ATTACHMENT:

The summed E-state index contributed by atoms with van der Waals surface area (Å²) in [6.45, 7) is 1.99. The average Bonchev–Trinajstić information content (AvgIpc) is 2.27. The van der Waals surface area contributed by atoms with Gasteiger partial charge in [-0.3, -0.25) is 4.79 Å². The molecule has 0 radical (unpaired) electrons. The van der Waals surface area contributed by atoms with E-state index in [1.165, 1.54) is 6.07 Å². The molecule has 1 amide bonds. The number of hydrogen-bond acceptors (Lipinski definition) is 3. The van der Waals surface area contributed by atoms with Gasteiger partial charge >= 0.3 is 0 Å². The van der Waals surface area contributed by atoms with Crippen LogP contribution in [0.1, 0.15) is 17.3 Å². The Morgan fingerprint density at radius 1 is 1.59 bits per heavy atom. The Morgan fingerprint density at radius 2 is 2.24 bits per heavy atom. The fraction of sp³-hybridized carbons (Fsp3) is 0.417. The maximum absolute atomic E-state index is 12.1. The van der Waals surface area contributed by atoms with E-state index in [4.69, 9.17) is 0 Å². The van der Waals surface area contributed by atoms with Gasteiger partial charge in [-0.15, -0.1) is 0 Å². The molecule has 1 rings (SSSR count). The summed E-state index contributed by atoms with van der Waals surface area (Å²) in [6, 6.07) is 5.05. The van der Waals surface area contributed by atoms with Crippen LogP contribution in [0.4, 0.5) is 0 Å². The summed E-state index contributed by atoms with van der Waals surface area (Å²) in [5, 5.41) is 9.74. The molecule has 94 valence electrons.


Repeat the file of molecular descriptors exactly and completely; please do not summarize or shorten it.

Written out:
The summed E-state index contributed by atoms with van der Waals surface area (Å²) in [6.45, 7) is 1.99. The average Bonchev–Trinajstić information content (AvgIpc) is 2.27. The van der Waals surface area contributed by atoms with Gasteiger partial charge in [-0.3, -0.25) is 4.79 Å². The molecule has 0 radical (unpaired) electrons. The van der Waals surface area contributed by atoms with E-state index in [1.165, 1.54) is 6.07 Å². The molecule has 1 amide bonds. The number of hydrogen-bond acceptors (Lipinski definition) is 3. The van der Waals surface area contributed by atoms with Gasteiger partial charge >= 0.3 is 0 Å². The van der Waals surface area contributed by atoms with Crippen LogP contribution in [0.1, 0.15) is 17.3 Å². The Morgan fingerprint density at radius 1 is 1.59 bits per heavy atom. The Morgan fingerprint density at radius 2 is 2.24 bits per heavy atom. The fraction of sp³-hybridized carbons (Fsp3) is 0.417. The maximum absolute atomic E-state index is 12.1. The van der Waals surface area contributed by atoms with E-state index in [4.69, 9.17) is 0 Å². The van der Waals surface area contributed by atoms with Gasteiger partial charge in [-0.15, -0.1) is 0 Å². The molecule has 1 rings (SSSR count). The summed E-state index contributed by atoms with van der Waals surface area (Å²) in [6, 6.07) is 5.05. The van der Waals surface area contributed by atoms with Crippen LogP contribution in [0.4, 0.5) is 0 Å². The summed E-state index contributed by atoms with van der Waals surface area (Å²) in [5, 5.41) is 9.74. The molecule has 94 valence electrons.